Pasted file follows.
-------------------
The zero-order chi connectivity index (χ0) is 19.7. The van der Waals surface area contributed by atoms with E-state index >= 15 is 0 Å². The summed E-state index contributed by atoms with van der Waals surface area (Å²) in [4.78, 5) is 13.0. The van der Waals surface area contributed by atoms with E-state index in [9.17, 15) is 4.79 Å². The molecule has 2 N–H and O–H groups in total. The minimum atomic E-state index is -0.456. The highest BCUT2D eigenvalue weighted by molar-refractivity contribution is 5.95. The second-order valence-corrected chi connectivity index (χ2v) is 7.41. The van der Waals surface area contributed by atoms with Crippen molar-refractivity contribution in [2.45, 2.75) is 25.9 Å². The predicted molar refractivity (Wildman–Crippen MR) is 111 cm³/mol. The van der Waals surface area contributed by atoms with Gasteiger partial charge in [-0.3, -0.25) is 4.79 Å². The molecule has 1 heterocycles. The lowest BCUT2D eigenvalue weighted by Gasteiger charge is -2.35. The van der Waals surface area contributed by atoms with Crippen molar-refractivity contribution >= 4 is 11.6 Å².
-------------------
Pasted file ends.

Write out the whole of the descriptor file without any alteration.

The zero-order chi connectivity index (χ0) is 19.7. The van der Waals surface area contributed by atoms with E-state index >= 15 is 0 Å². The summed E-state index contributed by atoms with van der Waals surface area (Å²) in [4.78, 5) is 13.0. The van der Waals surface area contributed by atoms with E-state index in [9.17, 15) is 4.79 Å². The molecule has 2 N–H and O–H groups in total. The minimum atomic E-state index is -0.456. The highest BCUT2D eigenvalue weighted by molar-refractivity contribution is 5.95. The second-order valence-corrected chi connectivity index (χ2v) is 7.41. The van der Waals surface area contributed by atoms with Crippen molar-refractivity contribution in [2.45, 2.75) is 25.9 Å². The predicted molar refractivity (Wildman–Crippen MR) is 111 cm³/mol. The van der Waals surface area contributed by atoms with Gasteiger partial charge in [-0.3, -0.25) is 4.79 Å². The molecule has 1 heterocycles. The lowest BCUT2D eigenvalue weighted by Gasteiger charge is -2.35. The van der Waals surface area contributed by atoms with Crippen molar-refractivity contribution >= 4 is 11.6 Å².